What types of people are likely to return to the rural areas?
    What are the likely costs and benefits to rural areas from these   
    migrations? (try to list at least 4 costs and 4 benefits)
  Venn Diagram - to help you.  

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  4. Suggest some political policies that could be implemented in an attempt to stem out-migration from rural areas.  
  5. How far do these real African migration case studies below match up with the 'theoretical model' used in the activity?  

Of particular interest has been the rapid and extensive rural-urban migration, which has played an important role in Ghana's economic and social transformation. Most migration occurs among those ages 15-29, and the propensity to migrate increases sharply with duration of formal education. Migrants are more likely to come from the poorest rural areas or from larger centres where educational levels are highest. Distance also plays a role, with the least migration coming from remote villages. The major motivation in migration is the cash economy and job opportunities present in the urban areas. As the sex differential in rural education decreases, girls are becoming almost as likely as boys to want to migrate. Because most rural households have at least 1 member living in a town, over 75% of aspiring migrants visit the towns before migrating. This gives them more realistic expectations and increases their chances of migratory success. Links with the villages remain strong, with over 2/3 of migrants visiting the home village at least once a year. Over 90% of migrants expect to return to the villages when their economically active years are over. There is a considerable flow of cash from urban to rural areas. At least 1/3 of rural households receive money from relatives in the towns, and 1/3 of them claim they would be "very poor" without it. Since men are likely to migrate with their families or be joined by them shortly, Ghanaian migration has not been accompanied by family breakup.  Ghana's urban population is expected to double from 1985-2000. By 1980 the country will have more urban than rural residents.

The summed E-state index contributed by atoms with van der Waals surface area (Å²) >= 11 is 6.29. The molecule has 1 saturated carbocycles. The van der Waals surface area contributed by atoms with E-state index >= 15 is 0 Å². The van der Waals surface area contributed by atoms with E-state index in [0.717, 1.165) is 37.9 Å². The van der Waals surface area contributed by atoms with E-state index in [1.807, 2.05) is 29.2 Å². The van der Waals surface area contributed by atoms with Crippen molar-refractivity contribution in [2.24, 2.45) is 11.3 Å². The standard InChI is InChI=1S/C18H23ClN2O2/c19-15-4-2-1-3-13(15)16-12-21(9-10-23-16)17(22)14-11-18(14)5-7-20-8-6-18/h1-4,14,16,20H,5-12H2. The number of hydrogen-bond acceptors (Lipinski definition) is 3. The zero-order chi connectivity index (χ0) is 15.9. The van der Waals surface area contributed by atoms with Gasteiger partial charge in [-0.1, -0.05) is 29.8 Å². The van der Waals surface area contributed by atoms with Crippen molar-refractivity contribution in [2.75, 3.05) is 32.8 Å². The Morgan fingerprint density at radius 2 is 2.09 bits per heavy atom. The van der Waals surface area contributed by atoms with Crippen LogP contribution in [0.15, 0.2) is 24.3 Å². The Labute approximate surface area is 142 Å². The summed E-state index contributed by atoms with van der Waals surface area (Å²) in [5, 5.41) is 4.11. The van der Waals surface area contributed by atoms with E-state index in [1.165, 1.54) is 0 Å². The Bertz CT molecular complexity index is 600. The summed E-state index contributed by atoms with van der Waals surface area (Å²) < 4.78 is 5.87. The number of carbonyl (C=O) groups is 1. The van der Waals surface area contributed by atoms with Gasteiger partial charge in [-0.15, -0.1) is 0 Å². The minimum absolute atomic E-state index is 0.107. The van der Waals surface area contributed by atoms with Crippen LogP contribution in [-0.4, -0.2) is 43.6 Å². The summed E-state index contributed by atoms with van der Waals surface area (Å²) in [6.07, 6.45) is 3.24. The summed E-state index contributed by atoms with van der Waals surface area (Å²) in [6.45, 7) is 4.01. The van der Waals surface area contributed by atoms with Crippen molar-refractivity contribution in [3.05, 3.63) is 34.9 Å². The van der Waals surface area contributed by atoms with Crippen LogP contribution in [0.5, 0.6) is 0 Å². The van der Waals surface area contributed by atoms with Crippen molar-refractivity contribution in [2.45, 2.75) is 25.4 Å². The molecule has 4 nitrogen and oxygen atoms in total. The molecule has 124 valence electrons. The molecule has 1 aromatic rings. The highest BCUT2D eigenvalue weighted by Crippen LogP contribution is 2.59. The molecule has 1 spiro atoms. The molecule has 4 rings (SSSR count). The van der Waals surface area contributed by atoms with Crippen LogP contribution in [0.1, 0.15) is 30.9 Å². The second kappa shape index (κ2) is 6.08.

Caldwell 1969


There are estimated to be between 20 and 50 million migrants in Africa, although statistical data on migration flows are incomplete and often outdated. The most important countries of immigration are Côte d’Ivoire and South Africa, whilst Somalia, Eritrea, Ethiopia, Ghana, Senegal, Cape Verde, Liberia, Sierra Leone, Mali, Gambia and South Africa are all significant countries of emigration.
Internal migration involves men, women and children, and includes rural-rural, urban-rural and urban-urban flows as well as rural-urban movements.
Links between rural and urban areas developed by migration are significant in promoting remittances, encouraging community level initiatives for the construction of public facilities and infrastructure, and linking rural producers to urban markets. Although evidence is patchy, patterns of internal migration appear to have been affected by economic crisis and structural adjustment, with some arguing that a long trend of urbanisation across the continent has been stopped or even reversed, sometimes with negative effects on rural livelihoods.
Migration to Europe and the United States is predominantly of educated individuals, giving rise to considerable concern over the issue of ‘brain drain’. International migrants remit significant amounts of money to Africa. http://www.livelihoods.org/hot_topics/docs/Africa.pdf 2004